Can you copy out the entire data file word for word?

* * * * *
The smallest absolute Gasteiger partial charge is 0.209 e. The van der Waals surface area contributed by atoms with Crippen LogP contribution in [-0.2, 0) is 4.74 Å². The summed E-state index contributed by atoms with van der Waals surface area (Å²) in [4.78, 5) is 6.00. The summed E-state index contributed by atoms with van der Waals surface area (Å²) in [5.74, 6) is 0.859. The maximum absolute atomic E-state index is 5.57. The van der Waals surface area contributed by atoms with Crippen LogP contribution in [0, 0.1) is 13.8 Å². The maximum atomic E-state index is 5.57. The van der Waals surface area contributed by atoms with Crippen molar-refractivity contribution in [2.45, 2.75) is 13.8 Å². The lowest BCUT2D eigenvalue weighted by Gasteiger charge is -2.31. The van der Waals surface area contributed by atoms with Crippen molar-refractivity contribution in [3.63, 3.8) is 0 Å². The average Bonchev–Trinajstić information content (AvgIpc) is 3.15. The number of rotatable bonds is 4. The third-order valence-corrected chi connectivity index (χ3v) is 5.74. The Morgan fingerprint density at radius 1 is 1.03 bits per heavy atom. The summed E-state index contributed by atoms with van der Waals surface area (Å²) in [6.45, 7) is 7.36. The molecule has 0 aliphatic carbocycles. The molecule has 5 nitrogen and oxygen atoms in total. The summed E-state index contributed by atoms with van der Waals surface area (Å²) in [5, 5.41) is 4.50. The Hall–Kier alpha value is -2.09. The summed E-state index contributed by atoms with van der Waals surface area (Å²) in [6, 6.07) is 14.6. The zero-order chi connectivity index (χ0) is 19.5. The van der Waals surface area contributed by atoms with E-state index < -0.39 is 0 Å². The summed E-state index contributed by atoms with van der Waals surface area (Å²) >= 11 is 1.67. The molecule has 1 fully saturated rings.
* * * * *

The smallest absolute Gasteiger partial charge is 0.209 e. The van der Waals surface area contributed by atoms with Crippen LogP contribution in [-0.2, 0) is 4.74 Å². The summed E-state index contributed by atoms with van der Waals surface area (Å²) in [4.78, 5) is 6.00. The summed E-state index contributed by atoms with van der Waals surface area (Å²) in [5.74, 6) is 0.859. The maximum absolute atomic E-state index is 5.57. The van der Waals surface area contributed by atoms with Crippen LogP contribution in [0, 0.1) is 13.8 Å². The maximum atomic E-state index is 5.57. The van der Waals surface area contributed by atoms with Crippen molar-refractivity contribution in [2.45, 2.75) is 13.8 Å². The lowest BCUT2D eigenvalue weighted by Gasteiger charge is -2.31. The van der Waals surface area contributed by atoms with Crippen molar-refractivity contribution in [3.63, 3.8) is 0 Å². The average Bonchev–Trinajstić information content (AvgIpc) is 3.15. The number of rotatable bonds is 4. The third-order valence-corrected chi connectivity index (χ3v) is 5.74. The Morgan fingerprint density at radius 1 is 1.03 bits per heavy atom. The summed E-state index contributed by atoms with van der Waals surface area (Å²) in [6.45, 7) is 7.36. The molecule has 0 aliphatic carbocycles. The molecule has 5 nitrogen and oxygen atoms in total. The summed E-state index contributed by atoms with van der Waals surface area (Å²) in [5, 5.41) is 4.50. The Hall–Kier alpha value is -2.09. The summed E-state index contributed by atoms with van der Waals surface area (Å²) in [6, 6.07) is 14.6. The zero-order chi connectivity index (χ0) is 19.5. The van der Waals surface area contributed by atoms with E-state index < -0.39 is 0 Å². The summed E-state index contributed by atoms with van der Waals surface area (Å²) >= 11 is 1.67. The molecule has 1 fully saturated rings.